Friday, November 6, 2009

An Educated Guess: Hasan Knew Difference Between Right and Wrong (He just didn't care)

The details of Maj. Nidal Malik Hasan's life, accused shooter at yesterday's Fort Hood horror, are few and far between. There is, what I feel, an explanatory tone to what details have been given and some of the commentary offered on network and cable TV. Some of this tone concerns me.

The New York Times is reporting from multiple sources Hasan is an American born of immigrant parents from Palestine, a Muslim, army-educated psychiatrist, and, in the latter capacity, second-hand witness to the horrors of war. It was reported he was to be deployed to a combat zone later this month, and that he told a cousin he did not want to go. He was also reported in the NYT as being a vocal critic of the Iraq and Afghanistan wars and was acutely aware of the brutality some soldiers experienced in these wars through his work treating Post Traumatic Stress Disorder, PTSD, a severe and persistent anxiety disorder, in returning soldiers.

The entire episode is a horror beyond my abilities to describe and the surviving victims will be the appropriate tellers of the story. I simply want to point out the emphasis given by some commentators of Hasan's exposure to second-hand trauma through his treatment of soldiers, and the implication this could have been partly to blame for his outrageous behavior, may be misleading.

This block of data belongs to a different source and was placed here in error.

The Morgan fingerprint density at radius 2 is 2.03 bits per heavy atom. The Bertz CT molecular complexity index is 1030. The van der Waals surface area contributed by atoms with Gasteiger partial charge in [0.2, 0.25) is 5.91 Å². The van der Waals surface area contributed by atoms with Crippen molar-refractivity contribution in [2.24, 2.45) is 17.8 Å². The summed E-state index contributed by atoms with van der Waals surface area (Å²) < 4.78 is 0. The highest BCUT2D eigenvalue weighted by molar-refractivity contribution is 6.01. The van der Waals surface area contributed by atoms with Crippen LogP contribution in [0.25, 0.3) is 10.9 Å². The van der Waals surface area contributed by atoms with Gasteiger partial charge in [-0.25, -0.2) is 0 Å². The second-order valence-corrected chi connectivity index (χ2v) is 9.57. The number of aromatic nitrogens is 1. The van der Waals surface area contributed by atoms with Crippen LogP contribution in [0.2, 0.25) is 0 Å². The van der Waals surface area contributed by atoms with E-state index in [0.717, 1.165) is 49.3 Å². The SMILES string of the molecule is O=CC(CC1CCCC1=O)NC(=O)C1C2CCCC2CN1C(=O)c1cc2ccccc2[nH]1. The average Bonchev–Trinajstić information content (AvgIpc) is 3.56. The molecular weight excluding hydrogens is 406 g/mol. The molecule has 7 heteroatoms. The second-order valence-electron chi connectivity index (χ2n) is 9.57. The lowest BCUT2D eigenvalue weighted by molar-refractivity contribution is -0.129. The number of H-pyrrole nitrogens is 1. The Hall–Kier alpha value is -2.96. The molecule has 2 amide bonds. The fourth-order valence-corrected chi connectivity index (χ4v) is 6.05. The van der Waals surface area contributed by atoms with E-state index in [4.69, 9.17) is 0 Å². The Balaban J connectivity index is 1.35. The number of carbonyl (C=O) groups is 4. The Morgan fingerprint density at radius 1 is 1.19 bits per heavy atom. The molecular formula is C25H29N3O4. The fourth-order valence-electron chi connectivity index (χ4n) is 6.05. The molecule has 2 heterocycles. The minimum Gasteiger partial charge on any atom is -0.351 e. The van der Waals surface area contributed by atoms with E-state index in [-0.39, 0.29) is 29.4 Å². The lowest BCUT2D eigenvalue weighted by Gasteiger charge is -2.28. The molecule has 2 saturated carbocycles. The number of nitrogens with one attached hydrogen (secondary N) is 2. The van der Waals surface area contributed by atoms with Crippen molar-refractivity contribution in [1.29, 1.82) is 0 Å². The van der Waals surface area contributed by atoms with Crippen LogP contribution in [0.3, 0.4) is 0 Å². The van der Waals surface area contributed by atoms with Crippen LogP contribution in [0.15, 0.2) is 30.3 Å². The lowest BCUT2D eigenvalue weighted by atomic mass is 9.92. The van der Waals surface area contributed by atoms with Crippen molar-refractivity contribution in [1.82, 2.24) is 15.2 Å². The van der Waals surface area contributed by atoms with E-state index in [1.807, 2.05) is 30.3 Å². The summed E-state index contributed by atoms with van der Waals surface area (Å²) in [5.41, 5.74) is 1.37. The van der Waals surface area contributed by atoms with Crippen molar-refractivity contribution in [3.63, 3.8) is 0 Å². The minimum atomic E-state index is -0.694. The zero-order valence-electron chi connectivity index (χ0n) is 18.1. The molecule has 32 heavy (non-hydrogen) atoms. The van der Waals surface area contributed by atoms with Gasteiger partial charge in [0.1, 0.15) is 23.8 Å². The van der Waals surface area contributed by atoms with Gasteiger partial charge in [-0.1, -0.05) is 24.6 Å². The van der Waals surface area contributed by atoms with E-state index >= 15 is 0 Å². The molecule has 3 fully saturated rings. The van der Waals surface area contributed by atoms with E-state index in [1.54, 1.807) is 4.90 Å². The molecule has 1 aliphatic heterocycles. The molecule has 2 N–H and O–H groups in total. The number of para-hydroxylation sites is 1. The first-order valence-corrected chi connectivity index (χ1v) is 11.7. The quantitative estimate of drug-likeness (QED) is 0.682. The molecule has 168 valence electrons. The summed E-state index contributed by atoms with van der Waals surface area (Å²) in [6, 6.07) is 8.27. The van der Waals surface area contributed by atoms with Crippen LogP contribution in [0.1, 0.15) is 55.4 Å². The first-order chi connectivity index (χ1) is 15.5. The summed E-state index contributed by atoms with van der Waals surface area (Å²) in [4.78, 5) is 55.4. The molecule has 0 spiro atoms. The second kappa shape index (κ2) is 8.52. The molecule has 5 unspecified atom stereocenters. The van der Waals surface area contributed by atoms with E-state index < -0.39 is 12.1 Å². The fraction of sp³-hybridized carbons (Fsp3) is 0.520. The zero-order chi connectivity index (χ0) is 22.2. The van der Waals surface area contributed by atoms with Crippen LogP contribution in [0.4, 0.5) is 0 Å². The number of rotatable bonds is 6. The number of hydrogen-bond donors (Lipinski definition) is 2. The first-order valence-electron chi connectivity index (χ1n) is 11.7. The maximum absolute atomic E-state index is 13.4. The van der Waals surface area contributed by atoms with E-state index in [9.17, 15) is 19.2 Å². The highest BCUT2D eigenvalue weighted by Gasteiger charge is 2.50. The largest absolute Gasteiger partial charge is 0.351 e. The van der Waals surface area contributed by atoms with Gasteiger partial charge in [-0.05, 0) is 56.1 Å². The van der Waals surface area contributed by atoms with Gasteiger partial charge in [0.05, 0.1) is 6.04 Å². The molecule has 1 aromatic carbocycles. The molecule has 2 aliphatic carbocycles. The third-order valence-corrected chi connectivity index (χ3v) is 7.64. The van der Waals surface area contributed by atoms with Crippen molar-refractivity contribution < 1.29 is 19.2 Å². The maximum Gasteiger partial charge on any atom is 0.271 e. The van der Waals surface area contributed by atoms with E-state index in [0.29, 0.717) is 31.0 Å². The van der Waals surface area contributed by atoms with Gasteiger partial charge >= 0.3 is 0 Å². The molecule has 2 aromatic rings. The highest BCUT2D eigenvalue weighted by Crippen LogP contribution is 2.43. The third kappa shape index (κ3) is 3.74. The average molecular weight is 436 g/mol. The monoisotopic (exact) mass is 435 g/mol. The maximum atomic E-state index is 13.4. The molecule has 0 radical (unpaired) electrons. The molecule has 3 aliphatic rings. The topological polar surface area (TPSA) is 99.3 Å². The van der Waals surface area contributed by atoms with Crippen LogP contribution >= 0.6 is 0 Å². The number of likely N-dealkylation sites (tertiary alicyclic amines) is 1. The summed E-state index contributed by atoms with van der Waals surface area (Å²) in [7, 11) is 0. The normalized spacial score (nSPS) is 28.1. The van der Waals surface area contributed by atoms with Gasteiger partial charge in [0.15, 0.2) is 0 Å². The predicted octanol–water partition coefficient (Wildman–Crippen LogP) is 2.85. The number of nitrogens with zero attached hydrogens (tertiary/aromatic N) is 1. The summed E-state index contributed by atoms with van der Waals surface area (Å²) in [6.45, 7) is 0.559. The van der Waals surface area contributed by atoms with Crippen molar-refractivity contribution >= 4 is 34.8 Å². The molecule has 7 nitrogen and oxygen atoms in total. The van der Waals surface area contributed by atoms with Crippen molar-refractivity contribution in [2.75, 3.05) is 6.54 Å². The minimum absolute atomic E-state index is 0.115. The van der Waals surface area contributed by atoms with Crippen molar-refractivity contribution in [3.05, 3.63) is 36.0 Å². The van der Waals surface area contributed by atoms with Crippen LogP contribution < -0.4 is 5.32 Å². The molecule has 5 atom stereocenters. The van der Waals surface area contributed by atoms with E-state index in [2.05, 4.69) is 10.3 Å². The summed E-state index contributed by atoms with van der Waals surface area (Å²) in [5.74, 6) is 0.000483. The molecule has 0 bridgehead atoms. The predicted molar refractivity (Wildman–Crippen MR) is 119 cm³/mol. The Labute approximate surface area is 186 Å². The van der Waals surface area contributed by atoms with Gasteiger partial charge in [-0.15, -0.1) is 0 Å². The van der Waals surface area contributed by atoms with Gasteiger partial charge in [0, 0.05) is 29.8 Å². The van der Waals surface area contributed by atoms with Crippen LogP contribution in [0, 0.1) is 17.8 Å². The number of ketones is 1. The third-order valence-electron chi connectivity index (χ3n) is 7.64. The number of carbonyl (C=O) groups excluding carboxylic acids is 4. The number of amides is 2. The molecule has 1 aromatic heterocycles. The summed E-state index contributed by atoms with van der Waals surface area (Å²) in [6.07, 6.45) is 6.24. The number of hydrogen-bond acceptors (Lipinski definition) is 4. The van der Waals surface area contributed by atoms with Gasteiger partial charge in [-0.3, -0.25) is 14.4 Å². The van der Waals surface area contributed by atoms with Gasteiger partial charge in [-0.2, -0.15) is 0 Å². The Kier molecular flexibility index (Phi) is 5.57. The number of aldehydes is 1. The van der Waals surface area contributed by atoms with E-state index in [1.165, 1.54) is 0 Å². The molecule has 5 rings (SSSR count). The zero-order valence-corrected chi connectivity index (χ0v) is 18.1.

I would be surprised if hearing the horrors of war from fellow soldiers didn't negatively impact Hasan. But it is the way in which it effected him that singles Hasan out from other mental health professionals, soldiers, and people in general.

In my work, I have had opportunity to do forensic interviewing with mental health professionals and am trained in the field myself. I have seen a therapist so effected by years spent listening to children recount their stories of abuse and neglect that this woman literally cried the entire time I spoke with her. A coworker happened across this therapist's garage sale around the same time and mentioned how the poor woman began crying in a casual conversation. This is an understandable secondary PTSD reaction in a therapist.

I worked on a case through the juvenile court system as a child advocate that became so upsetting to me I literally had an anxiety reaction to the sight of the social worker on the case. She had the same reaction to the sight of me, and we snickered sadly at how upset we must be to have such a reaction.

Some people in the helping profession who are experiencing what is called Compassion Fatigue, or "burnout," may have difficulty with personal relationships, develop compulsions and even commit suicide at least partly as a result of bearing too much witness to the agony of others. The line that connects these varied negative responses is one that did not intersect with Hasan's deeds yesterday. Burned out helpers generally cause harm to themselves. Of course, people closest to them may suffer, as is typical when a loved one is having a difficult time. But for Hasan to take aggressive action against the very people he was trusted to heal is completely out of bounds and has a different rationale entirely, I suspect.